At least one county commissioner wants to look at eliminating the office of the Las Vegas Township constable.
Commissioner Chris Giunchigliani said Tuesday that she wants the issue to come before the board in the next few months, after Constable John Bonaventura again caused controversy when he deputized two lawyers and clashed with the comptroller when he tried to pay them.
"Do we really need to have a constable?" Giunchigliani said. "I don’t think we do."
It wouldn’t be the first time the county has eliminated the constable’s office in a cloud of controversy. In 1993, after Don Charleboix resigned after pleading guilty to two criminal charges stemming from his conduct in office, the county abolished the office and appointed someone else to fill his term.
But county officials needed legislative approval to make the change to an appointed constable permanent. When state lawmakers turned them down, they reinstated the office.
Aside from a period when the office was run by former Las Vegas police officer Robert "Bobby G." Gronauer, the constable has been under scrutiny since.
Commissioners on Tuesday heard from county Comptroller Jessica Colvin over her dispute with Bonaventura.
The constable last month made lawyers Spencer Judd and Robert Pool deputies with law enforcement powers, apparently to pay them for work that wasn’t approved by county officials. Officials earlier this year rejected his request to pay for them.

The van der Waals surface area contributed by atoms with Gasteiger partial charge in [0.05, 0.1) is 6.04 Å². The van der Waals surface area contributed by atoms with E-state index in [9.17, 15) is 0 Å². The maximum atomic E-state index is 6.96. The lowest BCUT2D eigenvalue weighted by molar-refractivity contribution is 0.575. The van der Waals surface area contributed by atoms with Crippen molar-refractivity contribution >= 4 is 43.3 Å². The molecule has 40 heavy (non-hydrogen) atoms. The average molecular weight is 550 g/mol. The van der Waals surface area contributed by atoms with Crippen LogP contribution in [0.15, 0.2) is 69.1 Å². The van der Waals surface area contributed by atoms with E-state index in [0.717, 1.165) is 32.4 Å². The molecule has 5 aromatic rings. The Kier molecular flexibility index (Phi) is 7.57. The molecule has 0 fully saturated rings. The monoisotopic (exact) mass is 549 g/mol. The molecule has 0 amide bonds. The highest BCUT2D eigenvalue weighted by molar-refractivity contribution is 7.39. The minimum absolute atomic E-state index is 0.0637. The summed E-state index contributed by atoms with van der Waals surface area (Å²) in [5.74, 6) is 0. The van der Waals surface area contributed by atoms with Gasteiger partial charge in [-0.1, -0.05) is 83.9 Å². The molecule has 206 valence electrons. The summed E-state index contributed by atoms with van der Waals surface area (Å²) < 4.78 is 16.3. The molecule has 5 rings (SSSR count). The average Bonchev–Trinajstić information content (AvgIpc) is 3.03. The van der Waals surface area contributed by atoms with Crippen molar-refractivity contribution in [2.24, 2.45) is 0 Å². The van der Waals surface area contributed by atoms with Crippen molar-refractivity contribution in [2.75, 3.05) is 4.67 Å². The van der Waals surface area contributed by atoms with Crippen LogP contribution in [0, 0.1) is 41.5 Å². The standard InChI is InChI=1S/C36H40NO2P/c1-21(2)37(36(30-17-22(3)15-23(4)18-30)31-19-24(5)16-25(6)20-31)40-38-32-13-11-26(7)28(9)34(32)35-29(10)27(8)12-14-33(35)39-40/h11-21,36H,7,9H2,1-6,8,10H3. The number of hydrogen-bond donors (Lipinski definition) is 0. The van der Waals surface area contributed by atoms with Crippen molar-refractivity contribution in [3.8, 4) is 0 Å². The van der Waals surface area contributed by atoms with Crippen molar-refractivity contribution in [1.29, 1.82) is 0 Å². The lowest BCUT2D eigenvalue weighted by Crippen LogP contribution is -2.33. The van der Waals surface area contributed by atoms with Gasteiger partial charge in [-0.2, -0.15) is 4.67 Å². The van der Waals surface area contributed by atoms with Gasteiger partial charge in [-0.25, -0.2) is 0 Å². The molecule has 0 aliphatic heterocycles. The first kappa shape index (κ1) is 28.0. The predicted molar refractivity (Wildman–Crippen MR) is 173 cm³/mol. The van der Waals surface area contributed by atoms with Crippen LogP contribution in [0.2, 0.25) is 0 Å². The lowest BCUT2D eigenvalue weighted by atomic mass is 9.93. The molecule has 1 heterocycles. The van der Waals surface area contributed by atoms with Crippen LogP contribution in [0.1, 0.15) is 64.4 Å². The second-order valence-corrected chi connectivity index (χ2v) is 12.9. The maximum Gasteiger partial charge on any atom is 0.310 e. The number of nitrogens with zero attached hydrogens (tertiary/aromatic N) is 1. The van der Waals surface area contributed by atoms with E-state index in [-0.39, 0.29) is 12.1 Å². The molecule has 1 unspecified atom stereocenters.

The county approved his first request to pay them. But then the Review-Journal published an article noting that the lawyers had been deputized and that they were probably not doing a deputy’s work: serving paperwork and evictions.
Colvin turned down the request after Bonaventura failed to show what kind of work the lawyers were doing for the office, and she forwarded it to the board for discussion.
Bonaventura disputed her decision, stating that he is an elected official and can hire anyone he chooses.
County Counsel Mary-Ann Miller said Bonaventura can hire whom he wants, but the county doesn’t have to pay them.
"There’s nothing in Nevada law that says if you’re an elected official you can do whatever you want to," Miller said.
She added that if Bonaventura could show that the lawyers were working as deputies, they could be paid.
Other commissioners praised Colvin for denying the payment and sending the issue to the board.
"We support you. You’re doing your due diligence," Giunchigliani said.
Bonaventura didn’t appear at Tuesday’s meeting.
"I’m disappointed that he’s not here today," Commissioner Lawrence Weekly said.
Commissioners didn’t take any action Tuesday.
A proposal to eliminate the constable would only add to Bonaventura’s woes. Assembly Speaker Marilyn Kirkpatrick said she will propose legislation that will rein in Nevada’s 14 constables when the Legislature meets in February.
Bonaventura’s two years in office have spawned controversies, including a roundly criticized foray into reality television, allegations of sexual harassment, jurisdictional disputes and hiring of deputies with questionable histories.
Contact reporter Lawrence Mower at email@example.com or 702-405-9781.